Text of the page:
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It's easier than ever for truck and bus drivers to carry electronic documents in place of paper, thanks to new guidance from the Commercial Vehicle Safety Alliance (CVSA), which represents DOT enforcement agencies.

Though federal regulations allow drivers and motor carriers to present most FMCSA-required documents on a computer, phone, or tablet, not everyone is on board with that.

“Some industry stakeholders … are hesitant to rely on electronic documents during roadside inspections,” a 2022 CVSA bulletin states.

To help solve that problem, the organization has issued guidance to ensure officers, drivers, motor carriers, and others are aware that electronic documents are acceptable during roadside inspections and audits.

Electronic documents must meet standards

Almost any document required under the Federal Motor Carrier Safety Regulations (49 CFR Parts 300-399) may be kept electronically, according to 390.32.

As with paper, electronic records must:

  • Be legible;
  • Contain all required information, including signatures;
  • Be accessible upon demand to anyone entitled to inspect them; and
  • Remain legible and complete when printed onto paper.

Caution: If a document starts out on paper, you can scan it in and store it electronically (and even discard the original). You cannot, however, convert a paper document into an electronic one by typing the information into an electronic form. By doing so, you are creating a new document, not creating an electronic copy.


According to CVSA, examples of documents that may be presented electronically during a roadside inspection include:

  • Hours-of-service records (logs and supporting documents)
  • Medical cards/certificates
  • Skill Performance Evaluation certificates (for drivers with missing or impaired limbs)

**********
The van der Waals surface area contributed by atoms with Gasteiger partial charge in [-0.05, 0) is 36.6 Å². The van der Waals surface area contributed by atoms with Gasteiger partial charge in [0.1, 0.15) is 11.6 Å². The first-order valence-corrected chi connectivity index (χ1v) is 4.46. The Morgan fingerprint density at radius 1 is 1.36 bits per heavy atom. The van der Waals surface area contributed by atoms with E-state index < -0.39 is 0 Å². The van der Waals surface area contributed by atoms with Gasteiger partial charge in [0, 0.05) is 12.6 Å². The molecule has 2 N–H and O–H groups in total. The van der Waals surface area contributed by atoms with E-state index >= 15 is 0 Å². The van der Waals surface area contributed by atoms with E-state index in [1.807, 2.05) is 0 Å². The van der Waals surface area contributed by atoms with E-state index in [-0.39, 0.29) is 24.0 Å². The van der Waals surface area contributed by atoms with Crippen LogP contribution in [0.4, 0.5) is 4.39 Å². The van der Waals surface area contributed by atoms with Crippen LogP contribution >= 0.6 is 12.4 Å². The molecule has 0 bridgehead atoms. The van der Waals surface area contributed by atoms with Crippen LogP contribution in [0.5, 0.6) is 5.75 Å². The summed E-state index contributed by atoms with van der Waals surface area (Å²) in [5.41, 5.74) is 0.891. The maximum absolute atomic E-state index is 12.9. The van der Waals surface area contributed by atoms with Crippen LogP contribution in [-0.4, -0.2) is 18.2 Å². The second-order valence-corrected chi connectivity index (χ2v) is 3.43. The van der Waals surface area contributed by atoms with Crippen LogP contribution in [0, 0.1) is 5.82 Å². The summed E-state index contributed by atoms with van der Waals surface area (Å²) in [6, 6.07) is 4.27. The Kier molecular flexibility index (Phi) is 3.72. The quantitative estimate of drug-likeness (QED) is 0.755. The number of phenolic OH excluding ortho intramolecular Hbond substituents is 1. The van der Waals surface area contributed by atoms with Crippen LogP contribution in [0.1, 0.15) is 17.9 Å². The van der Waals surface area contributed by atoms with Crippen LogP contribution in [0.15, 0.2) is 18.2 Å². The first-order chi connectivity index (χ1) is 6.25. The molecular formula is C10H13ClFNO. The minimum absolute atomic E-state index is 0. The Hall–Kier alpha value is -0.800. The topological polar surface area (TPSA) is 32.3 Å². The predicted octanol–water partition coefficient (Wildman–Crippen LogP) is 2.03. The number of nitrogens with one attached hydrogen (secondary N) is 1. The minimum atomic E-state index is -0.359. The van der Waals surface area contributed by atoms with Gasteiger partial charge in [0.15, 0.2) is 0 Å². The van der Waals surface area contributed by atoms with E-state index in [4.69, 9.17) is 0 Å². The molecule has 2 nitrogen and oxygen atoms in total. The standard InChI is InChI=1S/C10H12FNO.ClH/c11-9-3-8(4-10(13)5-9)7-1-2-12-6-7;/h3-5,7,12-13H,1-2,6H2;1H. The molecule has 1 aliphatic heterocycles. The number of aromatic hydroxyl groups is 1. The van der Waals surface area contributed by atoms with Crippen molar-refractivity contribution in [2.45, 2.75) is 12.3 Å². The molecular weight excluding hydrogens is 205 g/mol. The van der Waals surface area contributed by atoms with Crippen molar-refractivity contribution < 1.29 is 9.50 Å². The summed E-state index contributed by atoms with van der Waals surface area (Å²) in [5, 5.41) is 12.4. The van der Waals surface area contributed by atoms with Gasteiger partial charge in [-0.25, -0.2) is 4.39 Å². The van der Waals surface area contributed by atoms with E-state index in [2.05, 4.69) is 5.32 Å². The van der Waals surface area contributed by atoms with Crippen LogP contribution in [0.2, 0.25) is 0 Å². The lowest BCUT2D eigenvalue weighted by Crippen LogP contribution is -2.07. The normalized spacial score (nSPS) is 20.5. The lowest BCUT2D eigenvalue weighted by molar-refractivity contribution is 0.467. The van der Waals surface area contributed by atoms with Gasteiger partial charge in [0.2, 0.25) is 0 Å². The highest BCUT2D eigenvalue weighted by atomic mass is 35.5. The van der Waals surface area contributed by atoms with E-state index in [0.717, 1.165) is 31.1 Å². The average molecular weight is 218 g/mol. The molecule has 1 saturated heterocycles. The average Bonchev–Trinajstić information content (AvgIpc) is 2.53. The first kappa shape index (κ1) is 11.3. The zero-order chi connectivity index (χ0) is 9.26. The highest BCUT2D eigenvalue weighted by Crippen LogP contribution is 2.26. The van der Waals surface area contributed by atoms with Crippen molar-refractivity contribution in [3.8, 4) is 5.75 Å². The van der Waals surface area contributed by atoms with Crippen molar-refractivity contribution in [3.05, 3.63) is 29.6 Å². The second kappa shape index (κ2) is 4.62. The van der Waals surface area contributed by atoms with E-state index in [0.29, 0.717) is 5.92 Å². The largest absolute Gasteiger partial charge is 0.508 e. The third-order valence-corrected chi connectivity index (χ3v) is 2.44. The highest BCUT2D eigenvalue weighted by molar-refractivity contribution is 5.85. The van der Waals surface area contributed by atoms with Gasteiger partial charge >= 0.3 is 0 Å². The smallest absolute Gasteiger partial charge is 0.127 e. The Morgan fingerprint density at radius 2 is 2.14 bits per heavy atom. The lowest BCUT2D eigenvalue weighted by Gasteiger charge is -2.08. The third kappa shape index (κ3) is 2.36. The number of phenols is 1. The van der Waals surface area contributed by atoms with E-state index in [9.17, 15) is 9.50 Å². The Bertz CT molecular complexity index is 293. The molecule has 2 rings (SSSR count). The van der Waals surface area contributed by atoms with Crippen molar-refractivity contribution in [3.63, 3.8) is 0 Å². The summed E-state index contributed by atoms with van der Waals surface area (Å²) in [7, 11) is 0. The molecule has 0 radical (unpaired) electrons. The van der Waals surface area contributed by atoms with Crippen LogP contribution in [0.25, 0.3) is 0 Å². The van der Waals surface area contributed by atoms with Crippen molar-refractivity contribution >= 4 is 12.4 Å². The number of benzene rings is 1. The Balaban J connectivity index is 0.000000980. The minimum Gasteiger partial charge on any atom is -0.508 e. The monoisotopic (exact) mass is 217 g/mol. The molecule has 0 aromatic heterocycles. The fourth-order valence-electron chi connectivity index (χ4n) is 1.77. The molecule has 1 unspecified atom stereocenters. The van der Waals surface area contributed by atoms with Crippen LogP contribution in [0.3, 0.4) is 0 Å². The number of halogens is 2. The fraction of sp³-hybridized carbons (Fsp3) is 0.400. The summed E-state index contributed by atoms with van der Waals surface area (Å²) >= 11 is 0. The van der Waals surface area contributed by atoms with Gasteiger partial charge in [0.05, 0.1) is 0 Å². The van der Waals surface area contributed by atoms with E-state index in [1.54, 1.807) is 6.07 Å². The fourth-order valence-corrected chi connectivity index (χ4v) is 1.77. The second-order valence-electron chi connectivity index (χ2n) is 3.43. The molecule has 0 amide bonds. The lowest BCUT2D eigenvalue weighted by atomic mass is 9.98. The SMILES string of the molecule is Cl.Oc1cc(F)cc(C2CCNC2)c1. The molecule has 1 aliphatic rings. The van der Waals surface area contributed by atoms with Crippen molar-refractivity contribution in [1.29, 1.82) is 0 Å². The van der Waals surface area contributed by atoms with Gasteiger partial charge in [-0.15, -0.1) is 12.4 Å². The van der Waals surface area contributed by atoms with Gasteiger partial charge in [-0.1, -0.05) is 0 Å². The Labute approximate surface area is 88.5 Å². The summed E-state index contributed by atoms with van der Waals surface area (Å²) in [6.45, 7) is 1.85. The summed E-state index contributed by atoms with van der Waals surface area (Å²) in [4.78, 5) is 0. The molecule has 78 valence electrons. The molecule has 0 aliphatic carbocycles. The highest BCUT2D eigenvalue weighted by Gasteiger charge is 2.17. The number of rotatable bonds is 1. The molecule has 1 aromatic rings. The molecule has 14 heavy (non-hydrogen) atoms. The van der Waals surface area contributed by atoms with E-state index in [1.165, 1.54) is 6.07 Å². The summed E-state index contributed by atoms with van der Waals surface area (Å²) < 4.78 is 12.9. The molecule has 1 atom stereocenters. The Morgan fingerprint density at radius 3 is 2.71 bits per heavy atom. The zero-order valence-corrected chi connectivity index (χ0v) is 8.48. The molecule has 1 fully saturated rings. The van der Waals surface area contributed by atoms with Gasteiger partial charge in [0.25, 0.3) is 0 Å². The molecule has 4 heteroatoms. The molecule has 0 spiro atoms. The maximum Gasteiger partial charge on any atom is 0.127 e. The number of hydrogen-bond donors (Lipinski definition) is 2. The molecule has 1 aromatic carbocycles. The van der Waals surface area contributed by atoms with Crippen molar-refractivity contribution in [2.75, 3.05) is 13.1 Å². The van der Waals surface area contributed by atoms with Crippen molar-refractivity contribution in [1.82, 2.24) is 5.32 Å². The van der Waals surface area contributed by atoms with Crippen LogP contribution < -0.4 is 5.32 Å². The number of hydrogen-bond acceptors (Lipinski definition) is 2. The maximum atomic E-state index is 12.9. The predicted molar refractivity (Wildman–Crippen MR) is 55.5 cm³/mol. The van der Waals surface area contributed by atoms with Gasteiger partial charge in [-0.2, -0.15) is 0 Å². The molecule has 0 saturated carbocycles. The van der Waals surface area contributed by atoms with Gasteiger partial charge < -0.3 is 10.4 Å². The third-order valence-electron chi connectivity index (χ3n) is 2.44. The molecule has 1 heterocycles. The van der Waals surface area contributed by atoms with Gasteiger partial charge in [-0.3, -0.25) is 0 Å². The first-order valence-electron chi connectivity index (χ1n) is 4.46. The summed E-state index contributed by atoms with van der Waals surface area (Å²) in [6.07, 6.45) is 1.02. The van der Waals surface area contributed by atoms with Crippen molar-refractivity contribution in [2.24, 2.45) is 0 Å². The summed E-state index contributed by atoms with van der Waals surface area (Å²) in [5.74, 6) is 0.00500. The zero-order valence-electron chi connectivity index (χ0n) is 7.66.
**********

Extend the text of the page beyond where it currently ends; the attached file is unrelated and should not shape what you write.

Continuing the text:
• Delivery receipts, shipping papers, or bills of lading (for non-hazardous materials/non-dangerous goods)
  • Daily vehicle inspection reports
  • Periodic/annual inspection reports
  • Lease agreements

The following details are important to note:

  • The above list does NOT include driver’s licenses. Drivers must continue to carry their physical driver’s license at all times.
  • An electronic document must be complete before anyone signs it. That is, drivers may not sign incomplete documents.
  • In Canada, carriers can use electronic dangerous-goods shipping documents if an equivalency certificate is obtained from Transport Canada.

What about other documents?

Other documents may be accepted in an electronic format, but it can depend on state, local, provincial, or territorial laws and regulations. Check with the appropriate jurisdiction(s) before carrying the following documents electronically:

  • Registration receipts (cab cards)
  • International Fuel Tax Agreement (IFTA) documents
  • International Registration Plan (IRP) receipts
  • Insurance documents
  • Over-dimensional permits
  • Daily vehicle inspection schedule (Canada only)
  • Other required jurisdictional permits